Valerian and Laureline v7 On the False Earths cover detail

Valerian and Laureline v7: “The False Earths”

The Pulpy Roots

This story feels like something you would have found in sci fi magazine in the 50s or 60s after John Campbell had given his approval.  Given how big an influence on “Valerian” writer Pierre Christin that era of stories is, it makes sense.

It is pretty high concept. It’s one that might seem repetitive or unoriginal to a reader today, but this story was published in 1977, before “Groundhog Day,” or the Holodeck in “Star Trek: The Next Generation,” or “Edge of Tomorrow.”

In this story, Valerian is inserted into different periods of Earth history looking for something or other.  Each time, he meets an untimely end before being reinserted into a different period of history.  Lather, rinse, repeat.  It doesn’t matter what it is he’s looking for.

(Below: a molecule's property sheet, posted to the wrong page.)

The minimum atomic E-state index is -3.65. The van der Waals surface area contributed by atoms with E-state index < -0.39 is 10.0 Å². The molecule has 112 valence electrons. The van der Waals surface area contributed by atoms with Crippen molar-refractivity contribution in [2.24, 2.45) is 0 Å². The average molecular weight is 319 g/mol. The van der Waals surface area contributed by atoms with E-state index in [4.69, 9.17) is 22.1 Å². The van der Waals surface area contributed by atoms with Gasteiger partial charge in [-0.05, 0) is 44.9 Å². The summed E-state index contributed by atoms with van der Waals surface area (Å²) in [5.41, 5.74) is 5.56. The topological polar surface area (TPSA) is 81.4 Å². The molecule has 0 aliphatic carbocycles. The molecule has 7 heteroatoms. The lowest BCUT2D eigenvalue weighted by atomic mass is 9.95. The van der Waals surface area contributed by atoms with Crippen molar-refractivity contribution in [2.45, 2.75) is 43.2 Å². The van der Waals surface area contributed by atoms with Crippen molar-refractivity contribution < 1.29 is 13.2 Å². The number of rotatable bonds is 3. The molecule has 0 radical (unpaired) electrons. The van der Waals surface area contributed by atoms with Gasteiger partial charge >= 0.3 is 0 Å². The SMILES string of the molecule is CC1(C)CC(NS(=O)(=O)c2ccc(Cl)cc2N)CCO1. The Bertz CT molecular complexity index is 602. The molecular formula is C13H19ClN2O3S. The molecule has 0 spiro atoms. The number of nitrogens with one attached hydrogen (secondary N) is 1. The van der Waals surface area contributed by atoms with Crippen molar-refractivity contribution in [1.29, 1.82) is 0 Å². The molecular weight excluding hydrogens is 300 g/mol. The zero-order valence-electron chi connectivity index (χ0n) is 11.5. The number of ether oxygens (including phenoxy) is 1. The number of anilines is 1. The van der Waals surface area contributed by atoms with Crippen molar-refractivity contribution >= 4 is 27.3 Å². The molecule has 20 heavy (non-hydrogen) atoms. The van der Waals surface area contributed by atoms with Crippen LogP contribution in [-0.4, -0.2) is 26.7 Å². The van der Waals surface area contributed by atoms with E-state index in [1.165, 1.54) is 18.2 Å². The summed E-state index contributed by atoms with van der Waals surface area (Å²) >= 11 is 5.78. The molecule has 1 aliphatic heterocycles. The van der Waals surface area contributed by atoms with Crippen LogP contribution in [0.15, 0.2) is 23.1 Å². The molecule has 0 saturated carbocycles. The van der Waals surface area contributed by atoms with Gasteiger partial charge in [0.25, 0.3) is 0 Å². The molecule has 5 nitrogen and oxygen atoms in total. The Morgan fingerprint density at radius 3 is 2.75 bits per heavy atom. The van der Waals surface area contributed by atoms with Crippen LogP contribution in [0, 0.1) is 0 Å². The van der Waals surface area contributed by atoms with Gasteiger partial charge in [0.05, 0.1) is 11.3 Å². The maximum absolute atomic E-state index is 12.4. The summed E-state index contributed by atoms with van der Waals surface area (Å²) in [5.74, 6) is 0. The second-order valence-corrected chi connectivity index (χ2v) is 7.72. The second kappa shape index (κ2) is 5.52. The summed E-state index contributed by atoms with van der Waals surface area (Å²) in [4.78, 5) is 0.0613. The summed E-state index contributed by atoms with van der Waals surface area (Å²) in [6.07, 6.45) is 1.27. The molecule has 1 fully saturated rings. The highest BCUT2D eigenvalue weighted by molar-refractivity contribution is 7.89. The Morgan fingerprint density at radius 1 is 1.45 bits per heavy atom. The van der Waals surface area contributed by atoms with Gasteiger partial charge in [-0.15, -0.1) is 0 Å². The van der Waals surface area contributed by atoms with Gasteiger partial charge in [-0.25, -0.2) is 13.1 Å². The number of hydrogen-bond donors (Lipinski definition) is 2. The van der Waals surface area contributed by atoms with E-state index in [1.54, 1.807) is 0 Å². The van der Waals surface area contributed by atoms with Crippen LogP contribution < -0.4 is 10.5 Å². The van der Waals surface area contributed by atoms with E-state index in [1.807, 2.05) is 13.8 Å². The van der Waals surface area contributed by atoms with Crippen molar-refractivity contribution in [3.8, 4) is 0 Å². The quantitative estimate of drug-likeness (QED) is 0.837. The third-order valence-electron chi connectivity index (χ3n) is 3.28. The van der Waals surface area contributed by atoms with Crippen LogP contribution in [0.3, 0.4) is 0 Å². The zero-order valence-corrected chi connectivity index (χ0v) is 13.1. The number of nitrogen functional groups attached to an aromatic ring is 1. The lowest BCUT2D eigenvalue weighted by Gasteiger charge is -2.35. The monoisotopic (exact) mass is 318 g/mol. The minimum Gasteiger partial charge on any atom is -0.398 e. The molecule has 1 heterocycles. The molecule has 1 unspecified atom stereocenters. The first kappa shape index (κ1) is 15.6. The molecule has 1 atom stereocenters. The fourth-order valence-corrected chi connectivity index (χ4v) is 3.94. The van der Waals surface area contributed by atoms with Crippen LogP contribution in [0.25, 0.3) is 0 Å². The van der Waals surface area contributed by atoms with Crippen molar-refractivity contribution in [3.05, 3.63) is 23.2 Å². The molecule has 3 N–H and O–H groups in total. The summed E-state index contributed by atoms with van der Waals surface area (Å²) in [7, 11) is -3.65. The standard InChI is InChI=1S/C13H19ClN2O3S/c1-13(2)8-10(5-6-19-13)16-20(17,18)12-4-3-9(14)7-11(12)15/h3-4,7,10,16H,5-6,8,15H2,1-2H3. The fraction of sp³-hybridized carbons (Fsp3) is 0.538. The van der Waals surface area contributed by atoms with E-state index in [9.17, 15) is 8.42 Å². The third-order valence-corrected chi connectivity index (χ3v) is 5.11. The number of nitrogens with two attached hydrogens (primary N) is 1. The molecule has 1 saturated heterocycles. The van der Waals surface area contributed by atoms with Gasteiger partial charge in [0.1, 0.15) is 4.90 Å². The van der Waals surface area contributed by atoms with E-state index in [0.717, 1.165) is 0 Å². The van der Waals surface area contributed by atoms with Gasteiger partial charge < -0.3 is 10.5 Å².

As Valerian repeats this cycle, new anachronisms show up in the time line, and his awareness of what came before help him out in the new iteration. The cycle and its problems are accelerating.

Valerian on earth, in disguise

Pinball machines did not belong to this era…

The whole set-up is cloaked in mystery that’s slowly revealed as the story progresses. It keeps the reader engaged, guessing at what’s going on without getting so confused that they give up.

Christin tells you what’s going on about halfway into the book.  The antagonist of the story is only revealed in the last third or so.